Bloomsbury Gets An Art Deco Revamp With The Coral Room

Bloomsbury can be somewhat of a barren, parched part of London if you are thirsty for refined, high-quality cocktails. However, that reputation is about the change with the recent launch of The Coral Room at The Bloomsbury Hotel. This Edward Lutyens Grade II-listed building has been redesigned to broaden its appeal to discerning guests with the chic Coral Room at the heart of the transformation.

With 2,100 sq ft, double height space and an eye-catching high-gloss lacquer coral finish, this space demand your attention. Lutyens was particularly fond of the coral colour and the hottest designer-of-the-moment Martin Brudnizki has refurbished the space with thoughtful deference to the original designer’s plans. There are 5 made-to-order Murano glass chandeliers created specifically for this room, whilst British illustrator Luke Edward Hall has been commissioned to create 36 pieces of original artwork which take inspiration from the neighbourhood as well as Lutyens architecture.

Celebrating the resurgence of English sparkling wine, they have a dedicated section promoting the best that England has to offer. Their extensive list is carefully divided up based on county and different styles (classic, blanc de blancs, blanc de noirs and rosé). Each month, they rotate 6 independent small vineyard sparkling wines which they offer by the glass. I tried the distinctively refined, local offering, Digby Fine English Leander Pink NV rosé. It had a crisp, clean, refreshing taste which paired particularly well with their seafood small plates. It was made in West Sussex and inspired by the father of the modern wine bottle, Sir Kenelm Digby.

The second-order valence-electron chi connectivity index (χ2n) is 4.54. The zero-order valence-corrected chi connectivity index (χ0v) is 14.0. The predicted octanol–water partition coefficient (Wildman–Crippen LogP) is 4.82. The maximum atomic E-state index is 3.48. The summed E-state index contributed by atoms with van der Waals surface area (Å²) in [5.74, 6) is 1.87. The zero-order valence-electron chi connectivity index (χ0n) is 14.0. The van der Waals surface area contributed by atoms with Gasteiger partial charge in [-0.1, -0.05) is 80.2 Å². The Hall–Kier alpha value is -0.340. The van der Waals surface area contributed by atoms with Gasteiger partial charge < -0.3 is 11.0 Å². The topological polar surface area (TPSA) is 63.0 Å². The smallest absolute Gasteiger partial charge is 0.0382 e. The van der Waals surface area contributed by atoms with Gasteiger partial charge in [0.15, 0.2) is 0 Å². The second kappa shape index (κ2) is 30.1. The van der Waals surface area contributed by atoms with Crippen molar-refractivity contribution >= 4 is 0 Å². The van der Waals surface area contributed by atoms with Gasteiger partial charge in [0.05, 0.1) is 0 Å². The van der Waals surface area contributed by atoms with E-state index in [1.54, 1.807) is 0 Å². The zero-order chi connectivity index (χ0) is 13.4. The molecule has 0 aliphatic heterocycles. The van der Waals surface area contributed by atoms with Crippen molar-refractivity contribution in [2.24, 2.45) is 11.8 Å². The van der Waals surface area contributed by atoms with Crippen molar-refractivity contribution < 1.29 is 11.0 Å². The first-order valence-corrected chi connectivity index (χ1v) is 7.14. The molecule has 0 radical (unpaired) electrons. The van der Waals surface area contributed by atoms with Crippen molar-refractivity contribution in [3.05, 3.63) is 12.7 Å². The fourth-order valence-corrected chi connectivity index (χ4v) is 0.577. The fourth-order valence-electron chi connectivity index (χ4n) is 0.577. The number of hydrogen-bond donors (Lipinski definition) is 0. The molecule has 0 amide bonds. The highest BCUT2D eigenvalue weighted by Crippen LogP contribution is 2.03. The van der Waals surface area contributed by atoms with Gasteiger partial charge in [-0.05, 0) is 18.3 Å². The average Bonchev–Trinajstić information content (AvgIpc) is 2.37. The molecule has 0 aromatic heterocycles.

Their cocktails have a traditional, classic look with greats like Tommy’s Margarita and Espresso Martini. I would particularly recommend the later with their well-executed version containing the highly aromatic Mr. Black coffee liqueur, which gives the cocktail an added intensity.

Bar snacks and small plates are extensive for those who don’t like drinking on an empty stomach. Highlight include their Manchego cheese and chestnut honey; with the honey adding more floral and bitter notes to the nutty, caramel tasting cheese. Seared tuna was well-sourced with a welcome kick from the wasabi mayo and paired well with their English sparkling wines, whilst the lobster & crayfish mac’n’cheese was suitably indulgent and hearty, perfect for those wintry nights.

The renovation of the hotel coincides with a wider redevelopment of London’s little-known literary district including the arrival of Crossrail in 2018 as well as new galleries opening in the nearby British Museum.

For opening hours and more information, visit the website.

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